ITS Monday: Edition 42, 2020
This week’s small collection of curated content from the worlds of intelligent transport systems, smart mobility, and associated areas.
This is, I think, the biggest edition of ITS Monday so far, with 12 articles on offer. Included this week: transport post-pandemic, walkability and awe walks, safety law for automated vehicles, how one city solved cycling safety, and more.
And just in case you hadn’t caught it yet, we have a new series of interviews with transport professionals – Effects of COVID on the transport sector – what they see now, what they would like to happen post-pandemic, and what they think will happen. If you’d like to be join this conversation, drop us a line!
Now, scroll down, and see what’s in this week’s edition. Oh, and before you do, be sure check out the quickest way to receive our new content via the subscription box just below …
There’s a bit of doom and gloom in this story, which is based on modelling by Movement & Place Consulting. Data has been consulted, but there’s a sprinkling of ‘could’ modality (linguisticaly speaking) throughout the article. It also quotes Monash University’s urban planning expert Dr Elizabeth Taylor, epidemiologist Catherine Bennett, as well as public transport and government officials. Along with the data are ideas for how to lessen the blow, or make things easier for people for returning to a city (Melbourne, as this is a story from The Age) commute.READ THE ARTICLE
This is from City Hub, a publication written for ‘young urban dwellers’ in the inner suburbs of Sydney (‘From Bondi in the east to Balmain in the west …’). Right from the get go it’s a strongly worded article: ‘It’s infrastructure, not helmets, that Sydney needs to be talking about to get people on their bikes. And with active transport highlighted as one of the keys to the city’s economic recovery, boosting our embarrassingly low cycling rates is more important than ever.’READ THE ARTICLE
The Have your say type of web page is an extremely popular choice of connecting with the community these days, and here’s another one, for what is a big transport project in NSW, the new Metro driverless train line between the Western Sydney Airport and St Marys.READ THE ARTICLE
The SMH’s Elizabeth Farrelly can be a little, ahhh, polarising with her column’s opinions, and here she is set off by two sources, Sir David Attenborough’s new film A Life on Our Planet, and the book Slow Cities by Paul Tranter and Rodney Tolley. ‘Slow cities foster cafe economies: resilient, small-scale, healthy, with far lower health, land, infrastructure and transport costs. Plus there’s the economic benefit of actually surviving.’READ THE ARTICLE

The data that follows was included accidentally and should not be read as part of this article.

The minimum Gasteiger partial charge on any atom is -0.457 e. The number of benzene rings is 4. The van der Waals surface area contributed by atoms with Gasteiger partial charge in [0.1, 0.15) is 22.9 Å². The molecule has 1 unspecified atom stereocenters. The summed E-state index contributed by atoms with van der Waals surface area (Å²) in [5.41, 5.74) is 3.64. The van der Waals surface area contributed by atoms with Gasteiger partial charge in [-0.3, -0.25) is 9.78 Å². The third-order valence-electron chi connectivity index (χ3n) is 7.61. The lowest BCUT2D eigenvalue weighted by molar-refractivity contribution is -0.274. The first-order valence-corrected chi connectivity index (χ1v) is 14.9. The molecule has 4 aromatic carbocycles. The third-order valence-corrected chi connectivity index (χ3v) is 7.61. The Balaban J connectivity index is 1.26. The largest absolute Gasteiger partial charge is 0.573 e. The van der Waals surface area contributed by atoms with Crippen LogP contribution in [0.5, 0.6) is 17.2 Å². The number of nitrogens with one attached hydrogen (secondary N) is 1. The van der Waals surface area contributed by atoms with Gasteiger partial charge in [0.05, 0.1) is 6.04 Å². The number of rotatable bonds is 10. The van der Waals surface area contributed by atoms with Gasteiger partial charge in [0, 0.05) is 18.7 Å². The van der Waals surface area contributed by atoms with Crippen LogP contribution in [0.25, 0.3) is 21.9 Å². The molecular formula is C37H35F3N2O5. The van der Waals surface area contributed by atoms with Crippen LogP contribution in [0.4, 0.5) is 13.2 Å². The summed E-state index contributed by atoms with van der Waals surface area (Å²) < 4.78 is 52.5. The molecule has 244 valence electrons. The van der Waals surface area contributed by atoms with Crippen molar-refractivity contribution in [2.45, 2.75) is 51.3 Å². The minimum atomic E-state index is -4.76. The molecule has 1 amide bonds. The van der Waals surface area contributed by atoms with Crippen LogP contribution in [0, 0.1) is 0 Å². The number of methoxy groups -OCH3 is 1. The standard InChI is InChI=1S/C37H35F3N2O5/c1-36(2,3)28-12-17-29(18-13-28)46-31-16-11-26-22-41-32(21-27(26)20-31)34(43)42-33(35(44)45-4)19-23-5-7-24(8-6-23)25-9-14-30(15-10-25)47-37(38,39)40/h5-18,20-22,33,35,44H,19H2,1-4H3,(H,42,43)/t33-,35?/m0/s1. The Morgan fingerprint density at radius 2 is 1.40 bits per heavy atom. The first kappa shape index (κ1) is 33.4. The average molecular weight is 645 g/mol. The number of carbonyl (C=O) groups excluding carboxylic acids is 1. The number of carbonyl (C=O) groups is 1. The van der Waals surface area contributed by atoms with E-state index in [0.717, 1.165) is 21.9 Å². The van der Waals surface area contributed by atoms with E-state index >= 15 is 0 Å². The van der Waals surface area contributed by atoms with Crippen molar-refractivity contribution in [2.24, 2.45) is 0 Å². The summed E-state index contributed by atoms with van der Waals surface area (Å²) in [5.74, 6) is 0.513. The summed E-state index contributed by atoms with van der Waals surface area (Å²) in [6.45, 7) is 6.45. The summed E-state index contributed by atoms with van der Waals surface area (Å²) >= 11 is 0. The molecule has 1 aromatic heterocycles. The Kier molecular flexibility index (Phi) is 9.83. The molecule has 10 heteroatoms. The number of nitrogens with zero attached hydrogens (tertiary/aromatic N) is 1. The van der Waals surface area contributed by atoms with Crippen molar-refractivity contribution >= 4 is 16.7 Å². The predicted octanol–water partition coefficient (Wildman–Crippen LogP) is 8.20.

‘The architects behind the redesign of Central Station want to take 100,000 cars off the road by transforming Sydney’s residential streets from asphalt into green space. In an analysis of 11 inner Sydney local government areas, global architecture firm Woods Bagot says up to 800km of lesser-used roads could be replaced with pedestrian networks, community spaces and market gardens.’READ THE ARTICLE
Available for your download pleasure is the NTC’s latest discussion paper, A national in-service safety law for automated vehicles. ‘This discussion paper follows infrastructure and transport ministers’ endorsement of a national regulatory approach to the in-service safety of automated vehicles. Ministers agreed to new national law that will establish a general safety duty on entities responsible for automated driving systems, due diligence obligations on their executive officers and a new national regulator for the in-service safety of automated vehicles. This discussion paper further develops the content of the national law, including proposals for the operation of the duties on regulated parties, the management of market exit of regulated parties and modifications to automated vehicles, the regulator’s compliance and enforcement approach and its interaction with other agencies including information exchange. It also explains how the national law will work under two different legislative implementation options.’READ THE ARTICLE
Now begins a succession of active transport-related stories. First up, this US-based article, based on two studies released by the Institute for Highway Safety. In essence the question being tackled, is this. Just where should e-scooters be ridden?READ THE ARTICLE
And further on the topic of just where e-scooters should be ridden is this article. Something is rotten in the state of e-scooters in Denmark. Well rotten may be taking it too far, but in addition to one provider being shut down at night-time, but a large swathe of the city of Copenhagen is being made a no-rent zone.READ THE ARTICLE
Staying in Europe, but shifting over to Norway, and shifting from negative to positive is this tale of cycling success. What’s the data? How did the city do it? Read on!
READ THE ARTICLE
‘The Institute for Transport and Development Policy ranked world cities in three measures: closeness to car-free places, closeness to healthcare and education and the smallness of city blocks.’ As the headline indicates, Down Under has not fared well.
READ THE ARTICLE
Who’s up for learning a new term today? Awe, as in awesome, walking. Is it a new one for you? The article is based on a recent academic paper, Big smile, small self: Awe walks promote prosocial positive emotions in older adults.READ THE ARTICLE
‘As traffic volumes increase in our city centres, partly fuelled by deliveries from a COVID boosted e-commerce sector, organisations are looking for a silver bullet for urban logistics. But has it been sitting right here under our noses all this time?’READ THE ARTICLE